This article has been reviewed according to Science X's editorial process and policies. Editors have highlighted the following attributes while ensuring the content's credibility:

fact-checked

preprint

trusted source

proofread

Astronomers find 10 new millisecond pulsars in globular cluster Terzan 5

Astronomers find ten new millisecond pulsars in globular cluster Terzan 5
Integrated pulse profiles of all the newly discovered pulsars in Terzan 5. These plots are obtained after summing together individual profiles from different epochs and aligning the profiles with respect to a reference template profile. Credit: Padmanabh et al., 2024.

Using the MeerKAT radio telescope, an international team of astronomers has detected 10 new millisecond pulsars in a Galactic globular cluster known as Terzan 5. The finding, which makes Terzan 5 the most pulsar-rich globular cluster, was reported in a research paper published March 26 on the pre-print server arXiv.

Pulsars are highly magnetized, rotating emitting a beam of electromagnetic radiation. The most rapidly rotating pulsars, with rotation periods below 30 milliseconds, are known as (MSPs). Astronomers assume that they are formed in binary systems when the initially more massive component turns into a neutron star that is then spun up due to accretion of matter from the secondary star.

Discovered in 1968, Terzan 5 is a globular cluster (GC) located in the Milky Way's bulge, some 18,800 away. It has a radius of 2.7 light years, mass of about 2 million solar masses, and is estimated to be 12 billion years old. Given that Terzan 5 has been known for decades, it is one of the most widely studied GCs, and previous observations have found that it hosts a numerous population of pulsars, including MSPs.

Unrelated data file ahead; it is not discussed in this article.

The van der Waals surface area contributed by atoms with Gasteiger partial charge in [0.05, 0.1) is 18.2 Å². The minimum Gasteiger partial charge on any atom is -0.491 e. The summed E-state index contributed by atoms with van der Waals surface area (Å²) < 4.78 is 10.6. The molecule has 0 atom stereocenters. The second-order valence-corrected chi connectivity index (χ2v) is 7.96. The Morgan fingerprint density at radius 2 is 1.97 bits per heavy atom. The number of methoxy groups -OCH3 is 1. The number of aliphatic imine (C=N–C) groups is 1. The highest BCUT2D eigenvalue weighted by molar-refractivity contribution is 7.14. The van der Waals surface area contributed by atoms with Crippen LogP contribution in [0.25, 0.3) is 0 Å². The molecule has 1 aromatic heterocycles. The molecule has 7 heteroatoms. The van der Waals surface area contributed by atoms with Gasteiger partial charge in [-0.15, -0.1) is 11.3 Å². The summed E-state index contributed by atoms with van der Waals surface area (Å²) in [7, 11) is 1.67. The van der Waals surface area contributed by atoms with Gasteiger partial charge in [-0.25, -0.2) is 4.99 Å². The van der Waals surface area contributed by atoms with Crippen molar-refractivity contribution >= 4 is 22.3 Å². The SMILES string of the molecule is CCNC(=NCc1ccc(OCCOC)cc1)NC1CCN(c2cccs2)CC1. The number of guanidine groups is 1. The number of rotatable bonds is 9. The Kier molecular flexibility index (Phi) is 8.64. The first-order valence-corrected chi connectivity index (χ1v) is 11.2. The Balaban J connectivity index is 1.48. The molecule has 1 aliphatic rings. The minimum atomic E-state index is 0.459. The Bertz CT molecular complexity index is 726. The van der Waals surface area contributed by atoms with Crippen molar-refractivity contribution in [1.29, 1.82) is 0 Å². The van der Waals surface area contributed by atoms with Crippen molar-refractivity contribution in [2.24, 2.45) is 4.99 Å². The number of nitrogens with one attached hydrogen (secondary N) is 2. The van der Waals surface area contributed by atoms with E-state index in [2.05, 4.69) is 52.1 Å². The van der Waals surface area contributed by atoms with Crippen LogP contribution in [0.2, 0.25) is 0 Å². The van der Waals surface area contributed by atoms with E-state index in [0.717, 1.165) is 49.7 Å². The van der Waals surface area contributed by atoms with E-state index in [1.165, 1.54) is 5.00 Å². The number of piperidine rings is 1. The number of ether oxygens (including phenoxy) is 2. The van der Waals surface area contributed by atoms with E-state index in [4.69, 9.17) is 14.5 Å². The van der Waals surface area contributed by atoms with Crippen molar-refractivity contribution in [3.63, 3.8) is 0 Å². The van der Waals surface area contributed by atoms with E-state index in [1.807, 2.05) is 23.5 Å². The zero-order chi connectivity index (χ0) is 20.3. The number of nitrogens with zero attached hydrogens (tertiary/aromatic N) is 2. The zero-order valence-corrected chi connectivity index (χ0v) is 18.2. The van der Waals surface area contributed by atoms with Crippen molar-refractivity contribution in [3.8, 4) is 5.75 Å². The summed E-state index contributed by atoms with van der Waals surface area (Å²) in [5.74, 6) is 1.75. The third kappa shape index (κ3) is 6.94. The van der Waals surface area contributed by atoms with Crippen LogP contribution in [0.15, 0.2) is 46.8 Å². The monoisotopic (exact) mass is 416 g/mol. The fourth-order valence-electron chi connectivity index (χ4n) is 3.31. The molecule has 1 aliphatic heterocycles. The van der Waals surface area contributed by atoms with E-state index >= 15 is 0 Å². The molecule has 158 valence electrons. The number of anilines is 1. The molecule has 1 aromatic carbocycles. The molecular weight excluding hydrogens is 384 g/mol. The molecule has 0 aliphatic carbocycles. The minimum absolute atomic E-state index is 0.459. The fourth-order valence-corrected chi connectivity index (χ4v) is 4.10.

The presence of many pulsars in Terzan 5 may still be undisclosed and it is estimated that this cluster may contain even 200 such objects. Therefore, a team of astronomers led by Prajwal Padmanabh of the Max Planck Institute for Gravitational Physics in Hannover, Germany, has observed Terzan 5 with the MeerKAT radio telescope using the L-Band (856–1,712 MHz) receiver, hoping to identify new pulsars in this cluster.

As a result, Padmanabh's team detected 10 new MSPs, out of which nine turned out to be binary systems. After the discovery, Terzan 5 now hosts 49 pulsars, which is so far the highest number for any known globular cluster.

The newfound MSPs have spin periods between 1.25 and 4.54 milliseconds, while their dispersion measures are similar—within a range of 235.44–239.46 pc/cm3. The astronomers managed to derive the characteristic age for five of the newly detected pulsars and it is generally between 1.3 and 3.18 billion years.

The researchers underlined that the only isolated pulsar in the sample, designated Ter5as, has a spin period of 2.32 milliseconds and many of its parameters still remain unknown. Four pulsars in the sample, namely Ter5au, Ter5ap, Ter5av, and Ter5ax likely have white dwarf companions with minimum masses within a range of 0.07–0.28 solar masses.

The authors of the paper noted that one of the newly found MSPs, designated Ter5ao, is an eccentric, wide-orbit with a large minimum companion mass of approximately 0.69 and a rapid spin period. These findings suggest that it may be a rare double neutron star (DNS) system.

More information: P. V. Padmanabh et al, Discovery and timing of ten new millisecond pulsars in the globular cluster Terzan 5, arXiv (2024). DOI: 10.48550/arxiv.2403.17799

Journal information: arXiv

© 2024 Science X Network

Citation: Astronomers find 10 new millisecond pulsars in globular cluster Terzan 5 (2024, April 2) retrieved 13 April 2024 from https://phys.org/news/2024-04-astronomers-millisecond-pulsars-globular-cluster.html
This document is subject to copyright. Apart from any fair dealing for the purpose of private study or research, no part may be reproduced without the written permission. The content is provided for information purposes only.

Explore further

Three new millisecond pulsars detected with MeerKAT

94 shares

Feedback to editors